Female boxers in search of equality with their male counterparts will have a home in New Jersey.
The New Jersey State Athletic Control Board, which oversees combat sports in the state, announced Monday that it will give female boxers the option of competing in fights with three-minute rounds, as is the case for fights involving men.
Previously, women’s bouts in New Jersey were limited to having two-minute rounds — but not because of any rule. Rather, it was merely because of the tradition that has evolved in women’s boxing around the world.
British boxer Nicola Adams will fight three-minute rounds — just like the men do — in her next fight, which is scheduled for Saturday.
“It was tradition. We were in lockstep with everyone else,” Larry Hazzard, commissioner of the NJSACB, told ESPN. “Everyone has done two-minute rounds, but the important consideration here is that we don’t know of any definitive reasons why women should be limited to two-minute rounds and men fight three minutes. There is nothing we’ve seen that showed us that the extra minute is any different.”
Some high-profile female boxers have lamented that women’s bouts have been relegated to two-minute rounds, including flyweight Nicola Adams, a 2016 Olympic gold medalist for Great Britain, and lightweight Katie Taylor, a 2016 Irish Olympian and 2012 Olympic gold medalist. Both have recently turned pro and called for their rounds to be the same length as the men.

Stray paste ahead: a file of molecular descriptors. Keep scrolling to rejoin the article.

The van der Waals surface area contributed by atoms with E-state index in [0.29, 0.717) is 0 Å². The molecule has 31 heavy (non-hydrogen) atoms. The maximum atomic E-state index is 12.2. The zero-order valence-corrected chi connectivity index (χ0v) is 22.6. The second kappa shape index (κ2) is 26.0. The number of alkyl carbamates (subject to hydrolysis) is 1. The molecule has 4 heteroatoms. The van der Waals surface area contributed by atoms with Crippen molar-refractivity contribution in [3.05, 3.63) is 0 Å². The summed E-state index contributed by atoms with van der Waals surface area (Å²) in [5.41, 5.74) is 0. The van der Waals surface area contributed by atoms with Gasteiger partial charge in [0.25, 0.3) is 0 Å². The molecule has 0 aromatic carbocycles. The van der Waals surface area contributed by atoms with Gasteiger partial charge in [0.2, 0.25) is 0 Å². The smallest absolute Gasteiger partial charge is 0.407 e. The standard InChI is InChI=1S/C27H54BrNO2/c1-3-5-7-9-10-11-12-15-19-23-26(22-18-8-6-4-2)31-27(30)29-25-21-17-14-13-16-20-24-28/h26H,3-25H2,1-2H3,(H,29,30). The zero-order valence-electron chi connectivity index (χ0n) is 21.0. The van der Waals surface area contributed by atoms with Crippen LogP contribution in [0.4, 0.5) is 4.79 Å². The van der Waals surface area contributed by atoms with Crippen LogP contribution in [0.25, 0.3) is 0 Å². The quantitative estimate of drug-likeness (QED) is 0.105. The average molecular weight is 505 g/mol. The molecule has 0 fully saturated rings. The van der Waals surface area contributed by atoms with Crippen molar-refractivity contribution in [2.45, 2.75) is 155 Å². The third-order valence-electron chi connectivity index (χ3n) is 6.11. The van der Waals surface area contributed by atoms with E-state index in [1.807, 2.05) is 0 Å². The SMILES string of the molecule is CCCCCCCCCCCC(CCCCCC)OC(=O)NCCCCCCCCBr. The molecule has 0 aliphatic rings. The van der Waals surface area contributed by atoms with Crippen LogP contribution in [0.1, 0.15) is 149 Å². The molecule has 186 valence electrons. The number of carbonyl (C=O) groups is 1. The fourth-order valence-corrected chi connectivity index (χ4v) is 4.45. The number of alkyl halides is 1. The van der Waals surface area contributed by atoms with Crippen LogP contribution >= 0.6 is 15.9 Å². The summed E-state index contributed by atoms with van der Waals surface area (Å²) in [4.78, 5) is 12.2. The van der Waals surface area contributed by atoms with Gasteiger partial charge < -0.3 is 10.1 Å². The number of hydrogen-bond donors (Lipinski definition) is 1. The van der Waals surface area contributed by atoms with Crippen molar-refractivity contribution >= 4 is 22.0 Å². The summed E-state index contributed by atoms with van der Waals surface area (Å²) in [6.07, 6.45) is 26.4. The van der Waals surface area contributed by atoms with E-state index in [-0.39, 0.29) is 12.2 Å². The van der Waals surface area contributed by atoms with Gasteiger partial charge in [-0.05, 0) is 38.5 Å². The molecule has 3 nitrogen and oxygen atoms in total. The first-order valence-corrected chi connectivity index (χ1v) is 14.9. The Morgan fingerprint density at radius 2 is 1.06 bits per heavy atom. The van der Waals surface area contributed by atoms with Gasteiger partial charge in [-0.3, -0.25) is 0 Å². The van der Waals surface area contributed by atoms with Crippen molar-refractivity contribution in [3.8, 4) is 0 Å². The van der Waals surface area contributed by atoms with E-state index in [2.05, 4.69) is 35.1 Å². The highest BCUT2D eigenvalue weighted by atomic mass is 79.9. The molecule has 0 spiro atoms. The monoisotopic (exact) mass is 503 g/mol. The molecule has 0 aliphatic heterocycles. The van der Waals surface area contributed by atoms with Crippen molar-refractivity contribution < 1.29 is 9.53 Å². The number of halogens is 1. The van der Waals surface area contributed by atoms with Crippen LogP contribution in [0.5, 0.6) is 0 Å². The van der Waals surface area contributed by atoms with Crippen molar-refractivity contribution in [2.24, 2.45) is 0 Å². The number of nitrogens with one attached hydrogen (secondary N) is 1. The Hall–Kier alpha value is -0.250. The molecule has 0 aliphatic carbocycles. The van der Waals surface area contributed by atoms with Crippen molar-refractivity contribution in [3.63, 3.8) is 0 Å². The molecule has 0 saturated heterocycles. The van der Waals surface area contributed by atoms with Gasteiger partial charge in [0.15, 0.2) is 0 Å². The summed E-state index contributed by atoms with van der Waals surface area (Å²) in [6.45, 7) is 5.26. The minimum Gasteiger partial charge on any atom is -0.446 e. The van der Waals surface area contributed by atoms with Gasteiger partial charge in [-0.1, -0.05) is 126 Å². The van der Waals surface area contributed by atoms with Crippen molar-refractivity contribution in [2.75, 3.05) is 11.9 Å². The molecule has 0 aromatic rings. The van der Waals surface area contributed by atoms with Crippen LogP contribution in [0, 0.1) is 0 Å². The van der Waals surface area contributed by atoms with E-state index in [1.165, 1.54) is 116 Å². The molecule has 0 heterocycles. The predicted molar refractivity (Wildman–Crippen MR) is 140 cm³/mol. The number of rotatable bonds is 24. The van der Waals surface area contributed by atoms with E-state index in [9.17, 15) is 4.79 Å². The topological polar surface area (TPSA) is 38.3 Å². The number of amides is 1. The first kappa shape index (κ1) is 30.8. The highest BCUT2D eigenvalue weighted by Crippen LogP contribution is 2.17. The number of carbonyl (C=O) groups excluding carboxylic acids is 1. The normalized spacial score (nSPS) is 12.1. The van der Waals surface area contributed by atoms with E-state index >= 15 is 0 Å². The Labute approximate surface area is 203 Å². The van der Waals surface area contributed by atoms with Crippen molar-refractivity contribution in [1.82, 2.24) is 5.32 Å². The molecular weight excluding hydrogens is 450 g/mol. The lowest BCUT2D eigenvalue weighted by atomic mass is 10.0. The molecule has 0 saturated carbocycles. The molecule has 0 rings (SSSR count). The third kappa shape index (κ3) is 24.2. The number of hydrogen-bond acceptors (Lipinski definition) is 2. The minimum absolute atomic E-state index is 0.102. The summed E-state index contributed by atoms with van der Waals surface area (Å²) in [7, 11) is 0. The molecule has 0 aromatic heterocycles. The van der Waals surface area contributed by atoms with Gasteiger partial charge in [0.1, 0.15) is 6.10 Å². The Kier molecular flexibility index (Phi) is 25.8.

“Upon consultation with our medical staff, review of our past MMA, kickboxing and Muay Thai matches involving females, and consultation with female contestants, we feel that it is time to provide this option,” Hazzard said of the three-minute rounds for women.
Hazzard said NJSACB felt it was time to treat men and women the same in boxing since they already do so in other combat sports in New Jersey.
“This agency has not required shorter round times for females in the sport of MMA, kickboxing or Muay Thai, and now the sport of professional boxing will be treated just the same as these other combat sports,” Hazzard said. “We do not feel that there is conclusive medical evidence to show that females must compete at a shorter round length time than their male counterparts. There are females in all of the previously listed combat sports that are very talented, well trained and extremely skilled.
“The use of two-minute rounds will continue to be an allowable option for female contestants, in bouts where the contestants and/or promoter still desire this limitation.”
Hazzard said the NJSACB has been looking at the issue for the past “couple of months.”
“With decisions like this we — the administrative staff — don’t make these decisions without consultation with our ringside physicians that we rely upon for this type of advice,” he said. “And they are in concert with us.”
Hazzard said the option of women fighting three-minute rounds will be offered beginning with the next time there is a female bout scheduled on a card in the state.